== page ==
In the early stages of diabetic retinopathy, you may not have symptoms. This makes it essential for those with diabetes to have a comprehensive dilated eye exam at least once per year. Your eye doctor will check for any signs of damage to the retina and optic nerve, including leaking blood vessels, swelling of the retina and growth of new vessels. If your eye doctor detects significant diabetic retinal disease, they may refer you to Southeastern Retina Associates for treatment, and one of our retina specialists will evaluate you at one of our offices in Johnson City, Kingsport, Bristol, Abingdon, Knoxville, Maryville, Oak Ridge, Sevierville, Morristown, Harriman, Crossville, Athens, Chattanooga, Cleveland, Dalton, Hixson or Rome, GA.
We have been told that vision loss isn’t a normal part of aging — but older adults are at higher risk for certain eye diseases like age-related macular degeneration (AMD).
The American Academy of Ophthalmology reports that one in six Americans age 65 and older have a vision impairment that cannot be corrected with glasses or contact lenses. The risk of eye disease increases as we get older, yet many older adults neglect to see an eye doctor for care.
To bring attention to taking care of our eyes as we age, the American Academy of Ophthalmology celebrates Healthy Aging Month to raise awareness of the signs and symptoms of vision loss – and steps to help seniors take care of their sight.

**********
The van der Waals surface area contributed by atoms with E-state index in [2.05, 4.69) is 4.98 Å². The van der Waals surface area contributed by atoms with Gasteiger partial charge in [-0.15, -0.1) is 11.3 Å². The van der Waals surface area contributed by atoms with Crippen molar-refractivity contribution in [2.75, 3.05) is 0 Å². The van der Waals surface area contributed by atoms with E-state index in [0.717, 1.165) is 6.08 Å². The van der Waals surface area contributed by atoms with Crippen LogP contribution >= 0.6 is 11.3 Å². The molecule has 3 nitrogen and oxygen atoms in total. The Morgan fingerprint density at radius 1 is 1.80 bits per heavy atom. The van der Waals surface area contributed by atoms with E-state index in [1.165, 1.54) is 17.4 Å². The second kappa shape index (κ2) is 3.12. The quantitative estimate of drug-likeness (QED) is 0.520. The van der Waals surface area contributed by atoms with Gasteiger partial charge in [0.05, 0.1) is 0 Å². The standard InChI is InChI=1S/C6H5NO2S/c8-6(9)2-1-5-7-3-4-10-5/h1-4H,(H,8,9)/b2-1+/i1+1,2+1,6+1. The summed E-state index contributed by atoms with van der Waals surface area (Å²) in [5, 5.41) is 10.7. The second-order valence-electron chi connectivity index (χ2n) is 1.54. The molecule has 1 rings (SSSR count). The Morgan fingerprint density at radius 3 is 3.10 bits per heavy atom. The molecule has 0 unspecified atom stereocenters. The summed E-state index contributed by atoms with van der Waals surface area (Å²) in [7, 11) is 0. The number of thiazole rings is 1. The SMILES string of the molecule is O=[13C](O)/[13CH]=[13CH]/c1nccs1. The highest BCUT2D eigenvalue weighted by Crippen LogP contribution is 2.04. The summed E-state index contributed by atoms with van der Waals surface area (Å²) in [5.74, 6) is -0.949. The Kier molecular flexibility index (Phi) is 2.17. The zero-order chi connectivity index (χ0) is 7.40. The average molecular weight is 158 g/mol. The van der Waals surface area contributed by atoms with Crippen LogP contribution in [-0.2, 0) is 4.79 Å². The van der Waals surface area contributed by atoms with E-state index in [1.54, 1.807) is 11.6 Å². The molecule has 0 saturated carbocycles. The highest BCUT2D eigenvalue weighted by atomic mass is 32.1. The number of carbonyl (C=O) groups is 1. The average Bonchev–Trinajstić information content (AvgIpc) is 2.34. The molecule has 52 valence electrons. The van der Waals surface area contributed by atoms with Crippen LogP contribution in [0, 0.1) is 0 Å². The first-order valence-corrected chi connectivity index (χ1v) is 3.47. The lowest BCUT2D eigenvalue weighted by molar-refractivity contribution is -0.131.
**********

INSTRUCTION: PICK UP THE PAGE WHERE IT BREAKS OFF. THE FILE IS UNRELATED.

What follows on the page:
Especially as we age, many people see occasional flashes of light. These occasional flashes are usually harmless, but you should discuss them with your eye doctor. However, if you suddenly start seeing repeated flashes of light and vision changes this could be a serious problem.
Call your doctor right away if:
You see sudden flashes when you haven’t before.
You have a sudden increase in flashes of light.
You see flashes of light along with cloudiness or dark spots in your vision.
You have a dark area or ‘curtain’ across your vision.
You see flashes of light after being hit in the eye or face.
Suddenly seeing new floaters and flashes could mean you have a torn or detached retina. If this happens, you must see your eye doctor quickly and your eye doctor will refer you to a retina specialist.
Southeastern Retina Associates uses state-of-the-art diagnostic testing to confirm or rule out problems that could affect your retina. The information we gather during diagnostic testing can help our doctors manage conditions in your retina and macula.
Fluorescein angiography (FA) is when our doctors use a special camera to take pictures of your retina. These pictures help our doctors get a better look at the blood vessels and other structures in the back of the eye.
FA is often recommended to find and diagnose eye disease including:
Optical coherence tomography (OCT) is a non-invasive imaging test that uses light waves to take cross-section pictures of your retina.
With OCT we can see each of the retina’s distinctive layers allowing us to map and measure their thickness. These measurements help with diagnosis as well as provide treatment guidance for diseases of the retina.